I am happy to present this week’s market commentary written by FormulaFolio Investments. The goal is to give our clients and friends a simple way to see everything they need to know about the financial markets on a weekly basis, in 5 minutes or less. After all, investing should be simple, not complicated.
Equities: Broad equity markets finished the week sharply negative as large-cap US stocks experienced the largest losses. All S&P 500 sectors were negative for the week with cyclical sectors underperforming defensive sectors.
So far in 2018 technology and consumer discretionary are the only sectors with positive performance, while all other sectors are displaying negative performance year-to-date. Telecommunications, consumer staples, and real estate have been the worst performing sectors so far this year.
Commodities: Commodities were positive as oil prices rose 5.68%. Oil prices surged on Friday after the Saudi Arabia energy minister said OPEC, as well as non-OPEC countries such as Russia, may need to extend the current production cuts into 2019. The longer-term trend of oil prices has been positive since early-2016, largely supported by these OPEC-led production cuts.
Gold prices were positive with a 2.87% gain as the dollar index fell for the first time in five weeks. The metal was largely supported by fear of a global trade war, sending investors toward more safe-haven asset classes.
Bonds: The 10-year treasury yield fell slightly from 2.85% to 2.82%, resulting in somewhat flat performance for traditional US bond asset classes. Yields had been trending higher in 2018, but despite the Fed hiking rates 0.25% following the March 21 meeting to a range of 1.50 – 1.75%, longer-term bond yields fell as demand for treasuries as a safe-haven asset class increased.
High-yield bonds were negative for the week as broad riskier asset classes experienced downward pressure, offsetting the positive impact of lower interest rates. However, if the economy remains healthy, higher-yielding bonds are expected to continue outperforming traditional bonds longer-term as the risk of default is moderately low.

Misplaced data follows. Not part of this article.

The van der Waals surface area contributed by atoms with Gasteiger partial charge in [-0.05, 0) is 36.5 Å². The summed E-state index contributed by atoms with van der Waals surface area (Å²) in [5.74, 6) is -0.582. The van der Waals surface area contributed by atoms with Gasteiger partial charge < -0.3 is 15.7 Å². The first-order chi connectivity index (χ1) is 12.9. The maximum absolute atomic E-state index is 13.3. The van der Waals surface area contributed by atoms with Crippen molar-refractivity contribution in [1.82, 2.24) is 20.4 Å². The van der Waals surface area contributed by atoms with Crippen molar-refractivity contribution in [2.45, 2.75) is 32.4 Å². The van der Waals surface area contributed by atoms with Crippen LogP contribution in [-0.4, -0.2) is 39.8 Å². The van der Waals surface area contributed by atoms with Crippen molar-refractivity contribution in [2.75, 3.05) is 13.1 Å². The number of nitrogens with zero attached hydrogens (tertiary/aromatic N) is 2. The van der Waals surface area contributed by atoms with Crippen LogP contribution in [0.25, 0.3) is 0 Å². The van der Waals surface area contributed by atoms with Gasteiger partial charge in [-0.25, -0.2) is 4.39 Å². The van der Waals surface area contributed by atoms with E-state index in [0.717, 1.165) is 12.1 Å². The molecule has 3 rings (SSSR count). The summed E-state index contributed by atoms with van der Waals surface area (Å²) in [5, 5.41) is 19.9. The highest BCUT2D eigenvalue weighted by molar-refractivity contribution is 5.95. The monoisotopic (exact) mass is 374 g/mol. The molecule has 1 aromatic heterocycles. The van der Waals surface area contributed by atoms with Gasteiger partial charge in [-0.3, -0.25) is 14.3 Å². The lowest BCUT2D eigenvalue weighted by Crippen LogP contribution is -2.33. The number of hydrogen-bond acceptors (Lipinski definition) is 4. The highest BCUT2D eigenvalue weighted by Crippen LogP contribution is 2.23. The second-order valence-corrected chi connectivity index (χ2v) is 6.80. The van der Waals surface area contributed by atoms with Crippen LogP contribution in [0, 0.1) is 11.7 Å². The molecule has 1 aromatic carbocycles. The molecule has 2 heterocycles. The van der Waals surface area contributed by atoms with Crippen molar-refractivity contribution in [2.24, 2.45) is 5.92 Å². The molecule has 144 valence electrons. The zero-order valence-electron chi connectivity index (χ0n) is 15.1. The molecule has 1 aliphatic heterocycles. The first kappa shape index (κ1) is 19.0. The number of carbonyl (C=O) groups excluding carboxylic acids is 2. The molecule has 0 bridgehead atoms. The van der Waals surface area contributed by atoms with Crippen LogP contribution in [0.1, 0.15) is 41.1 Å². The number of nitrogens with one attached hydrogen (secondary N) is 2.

All asset class indices, with the exception of commodities, are currently negative in 2018.
Lesson to be learned: “Bottoms in the investment world don’t end with four-year lows; they end with 10- or 15-year lows.” – Jim Rogers. Short-term market corrections can be unnerving, but they are an inevitable part of investing and are often short-lived in relation to a longer-term bull market trend. However, there are certain times where these market corrections can turn into a prolonged bear market (such as 2008). This is why it is important to maintain a disciplined investment strategy focused on longer-term market tendencies rather than focusing on the daily market noise.
FormulaFolios has two simple indicators we share that help you see how the economy is doing (we call this the Recession Probability Index, or RPI), as well as if the US Stock Market is strong (bull) or weak (bear).
In a nutshell, we want the RPI to be low on the scale of 1 to 100. For the US Equity Bull/Bear indicator, we want it to read least 67% bullish. When those two things occur, our research shows market performance is strongest and least volatile.
The Recession Probability Index (RPI) has a current reading of 21.12, forecasting further economic growth and not warning of a recession at this time. The Bull/Bear indicator is currently 100% bullish. This means our models believe there is a slightly higher than average likelihood of stock market increases in the near term (within the next 18 months).
Weekly Comments & Charts